Life is slower, and that’s a good thing. Having the luxury of changing plans last minute to follow weather or another family is something everyone should experience in their lifetime. This lifestyle has also taught us to appreciate the small things. Learning how to conserve water, monitor tank and battery levels, and find good wifi are things we will never take for granted again.

Mom and son in Austin, Texas

Traveling in an RV with Kids

Honestly, living in a motorhome with a child has its challenges. In our case in particular, because our son is an only child, we are often the only people he interacts with for days on end. Without family close by, we don’t get a break from one another – and that can be tough. There are no days off or family close by to watch him for a few hours. For those thinking of traveling full time with the family, be sure to think about this. We’ve adapted and adjusted coming up with various ways of keeping him entertained and fulfilled, while still giving ourselves personal time.

Travel days can be especially tough for little ones. With my husband outside the rig doing the blue jobs and me preparing the interior of the motor-home for travel, our son is often in the way. These mornings he practices his letters, draws, and does other quiet activities at a table out of the way. Everyone is happy.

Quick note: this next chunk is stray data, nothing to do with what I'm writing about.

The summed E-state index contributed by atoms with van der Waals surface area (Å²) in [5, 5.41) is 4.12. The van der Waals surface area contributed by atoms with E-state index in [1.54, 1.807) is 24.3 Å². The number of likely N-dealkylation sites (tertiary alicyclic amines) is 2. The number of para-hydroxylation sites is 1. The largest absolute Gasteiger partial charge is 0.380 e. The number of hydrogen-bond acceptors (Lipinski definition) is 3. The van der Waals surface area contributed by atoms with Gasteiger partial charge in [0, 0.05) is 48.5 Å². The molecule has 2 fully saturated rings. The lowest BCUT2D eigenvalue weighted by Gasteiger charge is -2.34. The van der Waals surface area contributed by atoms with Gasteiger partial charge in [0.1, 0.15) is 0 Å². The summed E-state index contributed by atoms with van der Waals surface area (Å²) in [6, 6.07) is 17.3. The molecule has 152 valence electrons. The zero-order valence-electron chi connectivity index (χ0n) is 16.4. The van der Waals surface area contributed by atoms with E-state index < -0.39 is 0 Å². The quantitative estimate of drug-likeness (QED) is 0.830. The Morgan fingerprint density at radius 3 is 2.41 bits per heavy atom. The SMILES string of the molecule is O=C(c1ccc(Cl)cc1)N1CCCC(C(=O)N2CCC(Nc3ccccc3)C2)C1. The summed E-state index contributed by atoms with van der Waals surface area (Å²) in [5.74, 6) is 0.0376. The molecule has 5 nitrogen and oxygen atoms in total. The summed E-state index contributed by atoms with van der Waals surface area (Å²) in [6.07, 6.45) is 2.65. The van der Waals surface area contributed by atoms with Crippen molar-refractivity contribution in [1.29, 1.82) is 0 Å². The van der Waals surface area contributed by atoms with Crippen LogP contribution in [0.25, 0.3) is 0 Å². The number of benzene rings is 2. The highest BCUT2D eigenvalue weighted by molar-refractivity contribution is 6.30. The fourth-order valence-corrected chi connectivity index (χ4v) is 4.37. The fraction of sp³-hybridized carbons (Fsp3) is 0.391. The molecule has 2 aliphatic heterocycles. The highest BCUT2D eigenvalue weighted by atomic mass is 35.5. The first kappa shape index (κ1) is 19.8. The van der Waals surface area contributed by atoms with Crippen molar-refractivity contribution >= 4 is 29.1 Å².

Another consideration with kids in an RV is the rig itself. Kids have lots of energy. As comfortable and innovative as RV’s have gotten, they are not built like sticks and bricks homes. Things break easily, connections become loose when jiggled too often, etc. The first few months we had to constantly remind our son he could not run, jump and karate kick around inside. That’s hard for kids to remember, especially when they get excited. Luckily, we haven’t broken anything beyond repair yet!

Swimming in Hamilton Pool

So What Does it Cost to Live in an RV Full Time?

We actually get this question A LOT. And honestly, you can have this lifestyle on virtually any budget – it all depends on the sacrifices you want to make. Every family we meet has a different budget and as such, a different way of camping.